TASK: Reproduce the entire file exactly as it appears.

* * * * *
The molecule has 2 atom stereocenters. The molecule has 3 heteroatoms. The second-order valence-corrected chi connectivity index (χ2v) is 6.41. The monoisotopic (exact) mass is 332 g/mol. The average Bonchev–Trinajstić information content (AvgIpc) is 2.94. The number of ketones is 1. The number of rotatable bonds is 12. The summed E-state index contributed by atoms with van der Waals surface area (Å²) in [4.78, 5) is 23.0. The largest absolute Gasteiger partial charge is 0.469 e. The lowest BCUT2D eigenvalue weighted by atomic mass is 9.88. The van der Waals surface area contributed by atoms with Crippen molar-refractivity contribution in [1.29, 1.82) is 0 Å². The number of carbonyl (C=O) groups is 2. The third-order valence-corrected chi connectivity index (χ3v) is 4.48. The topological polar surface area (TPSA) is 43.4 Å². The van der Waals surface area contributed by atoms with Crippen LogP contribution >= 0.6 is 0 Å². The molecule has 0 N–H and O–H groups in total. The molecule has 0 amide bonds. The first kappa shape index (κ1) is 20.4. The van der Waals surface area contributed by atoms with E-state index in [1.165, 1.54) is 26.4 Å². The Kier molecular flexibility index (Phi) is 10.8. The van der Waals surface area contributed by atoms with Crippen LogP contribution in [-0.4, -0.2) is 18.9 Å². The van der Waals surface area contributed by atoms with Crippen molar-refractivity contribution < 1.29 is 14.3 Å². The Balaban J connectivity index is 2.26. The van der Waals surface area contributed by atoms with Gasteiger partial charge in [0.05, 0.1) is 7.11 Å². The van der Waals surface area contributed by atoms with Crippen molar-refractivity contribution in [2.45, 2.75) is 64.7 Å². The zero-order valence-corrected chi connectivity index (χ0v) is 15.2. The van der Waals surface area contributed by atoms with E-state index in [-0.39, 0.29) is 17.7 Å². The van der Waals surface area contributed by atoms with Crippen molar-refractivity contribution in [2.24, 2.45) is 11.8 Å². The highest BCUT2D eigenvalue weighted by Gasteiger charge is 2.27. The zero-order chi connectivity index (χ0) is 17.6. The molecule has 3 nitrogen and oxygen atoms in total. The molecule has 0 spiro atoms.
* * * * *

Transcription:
The molecule has 2 atom stereocenters. The molecule has 3 heteroatoms. The second-order valence-corrected chi connectivity index (χ2v) is 6.41. The monoisotopic (exact) mass is 332 g/mol. The average Bonchev–Trinajstić information content (AvgIpc) is 2.94. The number of ketones is 1. The number of rotatable bonds is 12. The summed E-state index contributed by atoms with van der Waals surface area (Å²) in [4.78, 5) is 23.0. The largest absolute Gasteiger partial charge is 0.469 e. The lowest BCUT2D eigenvalue weighted by atomic mass is 9.88. The van der Waals surface area contributed by atoms with Crippen molar-refractivity contribution in [1.29, 1.82) is 0 Å². The number of carbonyl (C=O) groups is 2. The third-order valence-corrected chi connectivity index (χ3v) is 4.48. The topological polar surface area (TPSA) is 43.4 Å². The van der Waals surface area contributed by atoms with Crippen LogP contribution >= 0.6 is 0 Å². The molecule has 0 N–H and O–H groups in total. The molecule has 0 amide bonds. The first kappa shape index (κ1) is 20.4. The van der Waals surface area contributed by atoms with E-state index in [1.165, 1.54) is 26.4 Å². The Kier molecular flexibility index (Phi) is 10.8. The van der Waals surface area contributed by atoms with Crippen LogP contribution in [-0.4, -0.2) is 18.9 Å². The van der Waals surface area contributed by atoms with Crippen molar-refractivity contribution < 1.29 is 14.3 Å². The Balaban J connectivity index is 2.26. The van der Waals surface area contributed by atoms with Gasteiger partial charge in [0.05, 0.1) is 7.11 Å². The van der Waals surface area contributed by atoms with Crippen molar-refractivity contribution in [2.45, 2.75) is 64.7 Å². The zero-order valence-corrected chi connectivity index (χ0v) is 15.2. The van der Waals surface area contributed by atoms with E-state index in [-0.39, 0.29) is 17.7 Å². The van der Waals surface area contributed by atoms with Crippen molar-refractivity contribution in [2.24, 2.45) is 11.8 Å². The highest BCUT2D eigenvalue weighted by Gasteiger charge is 2.27. The zero-order chi connectivity index (χ0) is 17.6. The molecule has 3 nitrogen and oxygen atoms in total. The molecule has 0 spiro atoms.